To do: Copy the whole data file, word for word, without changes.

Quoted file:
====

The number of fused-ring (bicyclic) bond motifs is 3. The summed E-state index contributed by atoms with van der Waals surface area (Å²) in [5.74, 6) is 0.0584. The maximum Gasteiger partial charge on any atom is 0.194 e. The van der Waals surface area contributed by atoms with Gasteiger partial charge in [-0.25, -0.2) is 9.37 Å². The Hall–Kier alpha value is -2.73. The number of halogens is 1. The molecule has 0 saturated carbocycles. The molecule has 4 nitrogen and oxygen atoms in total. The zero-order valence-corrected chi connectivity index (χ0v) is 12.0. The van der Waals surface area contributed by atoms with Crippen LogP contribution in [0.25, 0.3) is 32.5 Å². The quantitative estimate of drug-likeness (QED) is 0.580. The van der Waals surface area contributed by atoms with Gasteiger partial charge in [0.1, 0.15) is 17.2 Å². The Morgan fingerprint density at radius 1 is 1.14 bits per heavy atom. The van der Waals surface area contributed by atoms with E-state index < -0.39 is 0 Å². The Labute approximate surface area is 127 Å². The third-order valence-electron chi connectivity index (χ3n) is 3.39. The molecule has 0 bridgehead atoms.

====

The number of fused-ring (bicyclic) bond motifs is 3. The summed E-state index contributed by atoms with van der Waals surface area (Å²) in [5.74, 6) is 0.0584. The maximum Gasteiger partial charge on any atom is 0.194 e. The van der Waals surface area contributed by atoms with Gasteiger partial charge in [-0.25, -0.2) is 9.37 Å². The Hall–Kier alpha value is -2.73. The number of halogens is 1. The molecule has 0 saturated carbocycles. The molecule has 4 nitrogen and oxygen atoms in total. The zero-order valence-corrected chi connectivity index (χ0v) is 12.0. The van der Waals surface area contributed by atoms with Crippen LogP contribution in [0.25, 0.3) is 32.5 Å². The quantitative estimate of drug-likeness (QED) is 0.580. The van der Waals surface area contributed by atoms with Gasteiger partial charge in [0.1, 0.15) is 17.2 Å². The Morgan fingerprint density at radius 1 is 1.14 bits per heavy atom. The van der Waals surface area contributed by atoms with E-state index < -0.39 is 0 Å². The Labute approximate surface area is 127 Å². The third-order valence-electron chi connectivity index (χ3n) is 3.39. The molecule has 0 bridgehead atoms.